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Saud Anwar, Connecticut's First Muslim Mayor in South Windsor

Chion Wolf
Dr. Saud Anwar.
Saud Anwar said his first step will be to unify the town.

Saud Anwar, mayor-elect of South Windsor and a physician, sat down with Where We Live to talk about his faith, his vision for the town, and how he plans to juggle his busy schedule. Anwar is a Muslim native of Pakistan who came to Connecticut via Illinois to study medicine at Yale. 

On being the first Muslim mayor in the state: 
Anwar said that although his faith is important because it shapes his values, he is focused on his new responsibilities. "The fact that I am a mayor who is of Muslim faith helps the children who are in our communities in Connecticut or beyond who at times feel they are bullied or disenfranchised...when they are hearing on radio or television about their faith," he said. "This would hopefully allow them to recognize that the people who are trying to paint them with a broad brush do not necessarily represent true America."

Dr. Anwar has joined WNPR in the past to talk about issuesaround his faith and politics in the Middle East.He said he uses social media to interact with people all over the world. "Via Facebook, I have friends from all parts of the world, with a significant proportion who are out of Pakistan as well," he said. Anwar said the message the Pakistani community is receiving is that America is a place that does not respect the Muslim faith. "Now  they have a very clear message that somebody they know is actually elected by the American people, and is representing the community." He said if there is time, he'll continue to engage in diplomacy.

On the challenges in South Windsor: 
Dr. Anwar says the challenges in his town are similar to those of many other towns in the state. "We have an infrastructure which is slowly not as strong as it was, and it's slowly degrading like any other town in Connecticut," he said. "We need to make sure we invest in the infrastructure, but at the same time, we have to do it in a way that we don’t burden the taxpayers more."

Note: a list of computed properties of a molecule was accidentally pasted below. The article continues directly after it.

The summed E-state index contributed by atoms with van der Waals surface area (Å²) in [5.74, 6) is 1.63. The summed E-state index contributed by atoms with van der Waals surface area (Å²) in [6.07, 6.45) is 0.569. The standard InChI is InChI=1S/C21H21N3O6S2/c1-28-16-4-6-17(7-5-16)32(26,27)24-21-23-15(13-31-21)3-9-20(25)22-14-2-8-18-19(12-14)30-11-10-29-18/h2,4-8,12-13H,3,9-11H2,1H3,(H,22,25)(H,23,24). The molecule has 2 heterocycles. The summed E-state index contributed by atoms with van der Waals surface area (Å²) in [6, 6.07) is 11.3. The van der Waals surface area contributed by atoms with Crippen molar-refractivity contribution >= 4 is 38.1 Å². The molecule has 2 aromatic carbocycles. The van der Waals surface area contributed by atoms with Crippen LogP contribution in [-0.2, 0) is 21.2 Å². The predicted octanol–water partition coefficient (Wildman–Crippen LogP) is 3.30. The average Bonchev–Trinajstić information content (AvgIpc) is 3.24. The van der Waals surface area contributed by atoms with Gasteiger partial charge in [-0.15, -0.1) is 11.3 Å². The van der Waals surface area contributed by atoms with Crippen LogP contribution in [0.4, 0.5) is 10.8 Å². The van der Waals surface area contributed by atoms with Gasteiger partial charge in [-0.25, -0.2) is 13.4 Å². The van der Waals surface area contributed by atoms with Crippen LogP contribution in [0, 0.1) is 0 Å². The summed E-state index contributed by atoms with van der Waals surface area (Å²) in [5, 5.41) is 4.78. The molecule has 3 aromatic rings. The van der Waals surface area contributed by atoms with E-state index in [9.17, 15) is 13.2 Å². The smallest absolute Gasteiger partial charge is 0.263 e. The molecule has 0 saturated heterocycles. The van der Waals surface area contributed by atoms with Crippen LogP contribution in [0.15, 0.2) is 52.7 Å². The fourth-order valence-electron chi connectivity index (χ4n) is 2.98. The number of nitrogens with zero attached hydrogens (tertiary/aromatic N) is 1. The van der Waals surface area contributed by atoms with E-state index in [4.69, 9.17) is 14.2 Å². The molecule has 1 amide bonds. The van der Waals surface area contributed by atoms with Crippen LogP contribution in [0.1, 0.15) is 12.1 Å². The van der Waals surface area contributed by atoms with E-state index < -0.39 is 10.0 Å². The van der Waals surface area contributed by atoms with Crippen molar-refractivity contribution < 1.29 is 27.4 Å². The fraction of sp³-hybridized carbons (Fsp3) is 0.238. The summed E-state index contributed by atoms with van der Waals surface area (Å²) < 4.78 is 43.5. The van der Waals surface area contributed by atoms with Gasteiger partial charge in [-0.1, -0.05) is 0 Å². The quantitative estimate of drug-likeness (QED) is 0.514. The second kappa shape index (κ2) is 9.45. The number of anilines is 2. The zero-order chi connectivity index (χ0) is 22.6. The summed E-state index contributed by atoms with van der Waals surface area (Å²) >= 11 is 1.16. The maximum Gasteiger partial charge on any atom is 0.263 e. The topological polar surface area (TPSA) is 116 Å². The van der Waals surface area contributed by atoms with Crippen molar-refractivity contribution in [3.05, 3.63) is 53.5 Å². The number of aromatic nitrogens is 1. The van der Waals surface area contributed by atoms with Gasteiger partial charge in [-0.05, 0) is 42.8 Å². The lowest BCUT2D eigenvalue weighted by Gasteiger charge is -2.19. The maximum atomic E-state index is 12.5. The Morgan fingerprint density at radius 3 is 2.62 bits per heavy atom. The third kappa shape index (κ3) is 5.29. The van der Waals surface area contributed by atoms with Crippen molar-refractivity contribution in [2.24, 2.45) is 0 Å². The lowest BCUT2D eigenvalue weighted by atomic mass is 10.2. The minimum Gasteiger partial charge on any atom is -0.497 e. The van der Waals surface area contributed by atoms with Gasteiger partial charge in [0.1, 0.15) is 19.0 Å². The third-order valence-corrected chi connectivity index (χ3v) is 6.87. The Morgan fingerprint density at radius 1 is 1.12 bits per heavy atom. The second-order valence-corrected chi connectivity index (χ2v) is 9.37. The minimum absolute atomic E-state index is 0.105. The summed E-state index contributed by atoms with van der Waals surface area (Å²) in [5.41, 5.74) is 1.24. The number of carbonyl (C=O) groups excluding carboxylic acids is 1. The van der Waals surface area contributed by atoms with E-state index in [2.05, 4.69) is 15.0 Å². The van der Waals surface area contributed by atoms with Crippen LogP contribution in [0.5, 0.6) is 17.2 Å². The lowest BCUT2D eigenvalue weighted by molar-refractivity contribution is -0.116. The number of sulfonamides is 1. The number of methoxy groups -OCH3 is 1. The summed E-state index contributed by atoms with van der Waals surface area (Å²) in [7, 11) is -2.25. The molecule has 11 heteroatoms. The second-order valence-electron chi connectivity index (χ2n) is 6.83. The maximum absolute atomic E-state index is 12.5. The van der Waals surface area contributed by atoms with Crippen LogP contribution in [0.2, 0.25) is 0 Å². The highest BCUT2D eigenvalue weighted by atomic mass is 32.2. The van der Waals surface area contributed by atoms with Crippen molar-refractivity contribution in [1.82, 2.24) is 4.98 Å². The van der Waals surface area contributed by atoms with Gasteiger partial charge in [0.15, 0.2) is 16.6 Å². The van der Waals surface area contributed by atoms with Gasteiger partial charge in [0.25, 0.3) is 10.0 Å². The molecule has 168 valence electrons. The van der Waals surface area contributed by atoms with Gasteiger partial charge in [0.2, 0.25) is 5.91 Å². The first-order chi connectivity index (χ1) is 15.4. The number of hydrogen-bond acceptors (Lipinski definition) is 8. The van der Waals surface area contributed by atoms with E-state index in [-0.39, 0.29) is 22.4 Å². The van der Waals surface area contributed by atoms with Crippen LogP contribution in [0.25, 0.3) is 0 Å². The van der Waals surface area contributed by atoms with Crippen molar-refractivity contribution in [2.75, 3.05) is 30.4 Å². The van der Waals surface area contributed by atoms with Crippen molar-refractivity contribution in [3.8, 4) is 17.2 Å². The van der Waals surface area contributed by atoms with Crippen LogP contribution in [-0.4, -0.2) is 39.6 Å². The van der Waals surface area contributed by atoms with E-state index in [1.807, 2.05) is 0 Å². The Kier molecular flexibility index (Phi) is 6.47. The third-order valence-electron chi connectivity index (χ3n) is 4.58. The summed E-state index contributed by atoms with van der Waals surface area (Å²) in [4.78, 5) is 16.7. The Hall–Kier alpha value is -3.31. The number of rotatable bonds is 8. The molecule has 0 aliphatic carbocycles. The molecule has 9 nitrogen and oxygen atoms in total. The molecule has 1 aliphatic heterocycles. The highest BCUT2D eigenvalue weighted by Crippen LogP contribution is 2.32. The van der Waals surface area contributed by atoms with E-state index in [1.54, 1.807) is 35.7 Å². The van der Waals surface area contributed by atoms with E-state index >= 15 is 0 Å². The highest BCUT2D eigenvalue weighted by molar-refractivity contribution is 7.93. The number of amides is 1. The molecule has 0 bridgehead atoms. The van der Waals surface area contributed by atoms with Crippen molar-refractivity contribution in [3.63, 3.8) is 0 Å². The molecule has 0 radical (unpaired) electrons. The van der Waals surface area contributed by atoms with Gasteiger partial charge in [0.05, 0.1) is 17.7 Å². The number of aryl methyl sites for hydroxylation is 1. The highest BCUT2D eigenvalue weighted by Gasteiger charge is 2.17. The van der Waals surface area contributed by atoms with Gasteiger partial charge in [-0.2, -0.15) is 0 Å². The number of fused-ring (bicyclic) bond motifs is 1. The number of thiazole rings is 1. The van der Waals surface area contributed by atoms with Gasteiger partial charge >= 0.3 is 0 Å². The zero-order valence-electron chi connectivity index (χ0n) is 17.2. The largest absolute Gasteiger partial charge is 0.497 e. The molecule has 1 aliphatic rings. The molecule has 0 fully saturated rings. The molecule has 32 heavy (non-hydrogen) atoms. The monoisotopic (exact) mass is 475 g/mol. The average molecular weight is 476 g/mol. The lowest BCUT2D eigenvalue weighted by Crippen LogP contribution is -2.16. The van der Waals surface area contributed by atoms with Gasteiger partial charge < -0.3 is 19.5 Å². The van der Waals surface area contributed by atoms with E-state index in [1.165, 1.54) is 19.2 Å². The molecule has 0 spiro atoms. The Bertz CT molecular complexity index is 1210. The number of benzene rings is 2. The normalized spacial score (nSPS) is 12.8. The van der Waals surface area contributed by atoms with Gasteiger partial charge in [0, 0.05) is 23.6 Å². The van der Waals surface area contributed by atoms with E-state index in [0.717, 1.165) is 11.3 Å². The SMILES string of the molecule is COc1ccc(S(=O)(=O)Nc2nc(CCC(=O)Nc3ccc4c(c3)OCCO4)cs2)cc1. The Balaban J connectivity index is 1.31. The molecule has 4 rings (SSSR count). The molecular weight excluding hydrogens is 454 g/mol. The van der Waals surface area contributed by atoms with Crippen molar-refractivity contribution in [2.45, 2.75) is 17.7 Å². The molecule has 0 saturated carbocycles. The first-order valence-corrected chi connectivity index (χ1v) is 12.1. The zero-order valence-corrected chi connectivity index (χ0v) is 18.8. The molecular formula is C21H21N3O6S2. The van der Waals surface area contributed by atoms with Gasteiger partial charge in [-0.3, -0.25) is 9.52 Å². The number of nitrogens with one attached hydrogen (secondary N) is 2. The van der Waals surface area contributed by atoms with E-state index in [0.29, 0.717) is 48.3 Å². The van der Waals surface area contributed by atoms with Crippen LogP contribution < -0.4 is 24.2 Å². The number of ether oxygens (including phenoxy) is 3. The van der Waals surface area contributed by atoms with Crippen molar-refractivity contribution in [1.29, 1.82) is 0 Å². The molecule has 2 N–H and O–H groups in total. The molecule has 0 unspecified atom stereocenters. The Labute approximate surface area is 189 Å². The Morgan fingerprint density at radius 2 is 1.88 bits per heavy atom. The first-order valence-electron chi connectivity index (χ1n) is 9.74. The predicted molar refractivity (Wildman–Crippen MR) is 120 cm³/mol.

He's also concerned about education, pension, and health care costs. Giving raises, he said, is not sustainable. "We need to recognize that every time there is a half percent, one percent or so, raise to anyone’s salary, that is going to be coming out of the pockets of our seniors or the people in our communities that are on a fixed income, who are making very, very difficult choices, to the point of making a choice between being able to afford their medicine or eating." He said the town needs to be more business friendly, and that there needs to be a broader strategy and a better public transportation infrastructure. 

On what he'll tackle first as mayor of South Windsor: 
Saud Anwar said his first step will be to unify the town. The town is divided, he said, not only across political boundaries,  but across ethnic and demographic boundaries as well. "One of the main issues that we need to recognize [is] that we are all in it together," he said. "This is our home. This is our community. We are going to do whatever it takes to stay together, and only together we’ll be able to address all the issues that we have to." Anwar said that his job as a physician has taught him to be organized and to work with a team, all of which he plans to use in his new position. 

Listen to the full audio:

Catie Talarski is Senior Director of Storytelling and Radio Programming at Connecticut Public.

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